Since it’s opening in 1955, the Disneyland Resort has had its fair share of mishaps, some of which have unfortunately left guests and cast members severely injured. In a number of cases, some of these incidents ultimately lead to the death of either a guest or a cast member, prompting a series of investigations into park safety. Though these incidents are few and far between, especially compared to other amusement parks in California, they serve as important reminders to be cautious and to always follow safety procedures, since unfortunately most of these deaths were ultimately preventable.

The following is a list of all of the deaths that have occurred at the Disneyland Resort since 1955. This list does not include guest injuries or minor incidents without serious injury. For more information about Disney’s safety procedures, training, and incident reports, visit the Safety and Security page here.



  • May 1964: A 15-year-old guest fell from a bobsled on the Matterhorn after standing up mid-ride. Apparently, a companion unbuckled his seatbelt, enabling him to jump up as the bobsled accelerated. The guest died three days later from his injuries, marking the Disneyland Resort’s first death.
  • January 1984: A 48-year-old guest died on the Matterhorn when she was struck by an oncoming bobsled after falling from her own ride vehicle. Reportedly, her seat belt was not buckled, so she was thrown when the bobsled made a sharp turn.


  • June 1973: An 18-year-old guest drowned in the Rivers of America. The guest and his 10-year-old brother hid on Tom Sawyer Island past park closing, and planned to swim back to Frontierland to explore the park after hours. The guest’s brother did not know how to swim, and in an attempt to carry him to the other side, the guest drowned. A ride operator spotted the young child and rescued him, and the guest’s body was recovered in the water the next morning.
  • June 1983: An 18-year-old guest drowned in the Rivers of America after sneaking into a restricted area during a Grad Nite. The guest and an accomplice stole a rubber emergency boat from a cast member area, and drowned as he attempted to pilot the boat across the water.
  • December 1998: A 33-year-old guest died when a metal piece of the Sailing Ship Columbia’s hull fell onto the deck. This was the first death in the park not due to a guest’s negligence (it was due to a cheap nylon rope stretching and snapping) and as a result, Disney received heavy criticism for prioritizing financial savings over guest safety.
  • September 2003: A 22-year-old guest died from blunt force trauma and internal bleeding after one of the Big Thunder Mountain Railroad trains derailed. The front engine car became derailed and then fell onto the first passenger car as it ascended a hill, which killed the guest and injured 10 others. Later, an investigation determined that the train derailed due to poor maintenance, forcing Disney to reexamine its safety procedures and close the ride for a long refurbishment.


  • September 2000: A 4-year-old guest fell from his car on Roger Rabbit’s Car Toon Spin and was dragged across the track when he became trapped beneath the vehicle. He sustained severe internal injuries and brain damage, and never recovered, dying from his injuries eight years later.


  • June 1966: A 19-year-old guest died after being struck by the Monorail. The guest attempted to sneak into the park by climbing over the track and into Tomorrowland, but the incoming Monorail dragged him 40 feet across the cement.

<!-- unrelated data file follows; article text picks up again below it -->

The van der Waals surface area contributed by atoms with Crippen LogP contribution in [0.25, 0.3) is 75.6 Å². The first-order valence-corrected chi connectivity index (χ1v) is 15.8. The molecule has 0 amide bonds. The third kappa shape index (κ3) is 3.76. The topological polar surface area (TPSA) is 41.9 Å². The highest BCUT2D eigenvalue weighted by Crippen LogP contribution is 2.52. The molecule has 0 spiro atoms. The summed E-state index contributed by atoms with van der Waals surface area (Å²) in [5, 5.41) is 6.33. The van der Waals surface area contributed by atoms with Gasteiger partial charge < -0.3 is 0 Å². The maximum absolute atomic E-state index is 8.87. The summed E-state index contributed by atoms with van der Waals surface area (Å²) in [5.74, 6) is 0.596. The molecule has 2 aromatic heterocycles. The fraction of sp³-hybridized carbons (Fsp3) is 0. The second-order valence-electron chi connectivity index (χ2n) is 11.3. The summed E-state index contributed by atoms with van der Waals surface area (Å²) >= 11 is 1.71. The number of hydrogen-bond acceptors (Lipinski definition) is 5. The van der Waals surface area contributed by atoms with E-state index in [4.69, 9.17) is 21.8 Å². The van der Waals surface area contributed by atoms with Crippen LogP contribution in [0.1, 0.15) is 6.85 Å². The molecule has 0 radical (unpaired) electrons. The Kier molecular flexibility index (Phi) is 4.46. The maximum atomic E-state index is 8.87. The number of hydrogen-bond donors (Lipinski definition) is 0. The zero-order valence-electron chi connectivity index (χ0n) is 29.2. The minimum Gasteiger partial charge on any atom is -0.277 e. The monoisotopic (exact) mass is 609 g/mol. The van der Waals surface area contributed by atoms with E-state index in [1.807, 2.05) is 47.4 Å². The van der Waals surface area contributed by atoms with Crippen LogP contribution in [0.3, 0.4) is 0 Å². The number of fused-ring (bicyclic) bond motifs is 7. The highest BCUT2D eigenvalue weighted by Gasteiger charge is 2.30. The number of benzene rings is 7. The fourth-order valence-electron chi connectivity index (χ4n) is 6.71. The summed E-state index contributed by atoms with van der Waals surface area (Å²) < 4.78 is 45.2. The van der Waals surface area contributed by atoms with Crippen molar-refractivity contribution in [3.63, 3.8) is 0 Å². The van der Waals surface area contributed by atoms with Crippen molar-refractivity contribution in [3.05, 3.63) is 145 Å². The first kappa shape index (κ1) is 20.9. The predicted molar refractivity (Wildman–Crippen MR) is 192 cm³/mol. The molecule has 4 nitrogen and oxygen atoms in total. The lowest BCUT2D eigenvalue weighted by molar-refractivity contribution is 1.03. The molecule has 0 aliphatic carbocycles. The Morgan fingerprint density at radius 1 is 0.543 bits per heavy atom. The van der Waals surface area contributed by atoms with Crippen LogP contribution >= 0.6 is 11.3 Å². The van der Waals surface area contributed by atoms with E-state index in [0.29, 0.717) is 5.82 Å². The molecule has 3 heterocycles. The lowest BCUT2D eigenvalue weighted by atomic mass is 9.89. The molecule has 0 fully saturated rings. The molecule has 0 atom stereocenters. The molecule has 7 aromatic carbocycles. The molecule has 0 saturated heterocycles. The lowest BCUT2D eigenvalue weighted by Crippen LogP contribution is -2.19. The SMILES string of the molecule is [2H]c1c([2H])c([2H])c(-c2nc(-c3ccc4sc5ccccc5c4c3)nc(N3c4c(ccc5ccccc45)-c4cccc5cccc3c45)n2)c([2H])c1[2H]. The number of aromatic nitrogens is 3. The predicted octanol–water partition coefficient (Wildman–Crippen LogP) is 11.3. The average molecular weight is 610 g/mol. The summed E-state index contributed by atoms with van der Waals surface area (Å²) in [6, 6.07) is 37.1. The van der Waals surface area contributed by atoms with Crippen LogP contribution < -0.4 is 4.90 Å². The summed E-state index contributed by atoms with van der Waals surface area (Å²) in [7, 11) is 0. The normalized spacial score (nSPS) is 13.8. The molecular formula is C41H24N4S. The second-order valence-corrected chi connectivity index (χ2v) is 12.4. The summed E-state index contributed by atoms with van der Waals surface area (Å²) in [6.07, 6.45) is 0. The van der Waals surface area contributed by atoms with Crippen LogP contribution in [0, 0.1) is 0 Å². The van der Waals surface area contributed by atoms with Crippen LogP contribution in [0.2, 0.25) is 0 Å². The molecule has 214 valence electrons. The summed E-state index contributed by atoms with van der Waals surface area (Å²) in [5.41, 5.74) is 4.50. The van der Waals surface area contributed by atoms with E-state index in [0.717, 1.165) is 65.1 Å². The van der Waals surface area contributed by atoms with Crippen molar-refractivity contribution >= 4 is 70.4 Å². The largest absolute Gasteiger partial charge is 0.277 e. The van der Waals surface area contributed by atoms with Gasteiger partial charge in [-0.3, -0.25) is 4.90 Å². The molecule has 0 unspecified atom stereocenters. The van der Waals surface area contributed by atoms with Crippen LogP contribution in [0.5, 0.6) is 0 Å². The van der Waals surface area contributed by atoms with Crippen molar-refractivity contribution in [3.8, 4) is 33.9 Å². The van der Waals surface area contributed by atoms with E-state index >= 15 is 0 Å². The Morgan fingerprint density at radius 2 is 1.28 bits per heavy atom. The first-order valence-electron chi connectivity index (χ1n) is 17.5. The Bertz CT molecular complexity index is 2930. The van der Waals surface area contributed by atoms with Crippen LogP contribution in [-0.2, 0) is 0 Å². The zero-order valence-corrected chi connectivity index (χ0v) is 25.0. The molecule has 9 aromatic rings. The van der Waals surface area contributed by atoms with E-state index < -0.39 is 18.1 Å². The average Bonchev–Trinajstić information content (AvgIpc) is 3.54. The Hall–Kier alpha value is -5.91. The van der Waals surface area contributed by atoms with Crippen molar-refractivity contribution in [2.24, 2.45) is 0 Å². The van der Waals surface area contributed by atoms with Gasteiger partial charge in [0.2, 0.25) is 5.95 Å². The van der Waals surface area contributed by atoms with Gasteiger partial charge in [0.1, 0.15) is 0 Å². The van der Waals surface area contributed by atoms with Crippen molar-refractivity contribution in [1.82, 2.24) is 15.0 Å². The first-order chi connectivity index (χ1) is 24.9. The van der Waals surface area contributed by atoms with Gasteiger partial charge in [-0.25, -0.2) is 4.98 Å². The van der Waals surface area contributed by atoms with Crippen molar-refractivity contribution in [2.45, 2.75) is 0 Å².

• August 1967: A 17-year-old guest died when he attempted to jump from one PeopleMover car to another as the ride entered a tunnel. The guest missed the second car, landing on the track. Due to the tunnel, he was unable avoid the next oncoming ride vehicle, which struck and dragged him several hundred feet.
  • July 1974: An 18-year-old employee died when she was crushed between a revolving wall and a platform inside the America Sings show. The employee stepped between the wall and the platform during a ride intermission, which was most likely an accident given that the ride had only been open for two weeks. After her death, the ride closed for a brief refurbishment and reopened with breakaway walls to ensure the safety of its cast members.
  • June 1980: An 18-year-old guest died as he tried to jump between two moving cars on the PeopleMover, in an incident virtually identical to the 1967 fatality.



  • April 2003: A 36-year-old employee fell from the 60-foot high catwalk in the Hyperion Theater in Hollywood Land. An investigation found that Disney had several safety violations, which may have contributed to the stage technician’s death.



  • September 1994: A 74-year-old guest committed suicide from a 9th floor balcony of the hotel, in the first known suicide at the Disneyland Resort.
  • July 1996: A 23-year-old man fell to his death from the 14th floor of the hotel. It is unknown whether his fall was intentional or accidental, but he was not a guest of the hotel at that time.
  • May 2008: A 48-year-old guest committed suicide by jumping from his balcony on the 14th floor of the hotel.


  • October 2010: A 61-year-old guest committed suicide by jumping from the top floor of the parking structure.
  • April 2012: A 23-year-old guest was found at the base of the parking structure. His death is assumed to be a suicide, though there were no witnesses and he left no note.
  • November 2016: A 40-year-old guest committed suicide, also by jumping from the parking structure. He died between 2 and 3 am, after park closing.

2 comments on “Deaths At The Resort”

  1. Given how long the park has been open this is a good track record. I think Disneyland is a lot safer than most amusement parks.

    • Very true, Marc. Any death in the park is scary, but it’s reassuring to know that the park is largely a very safe place.

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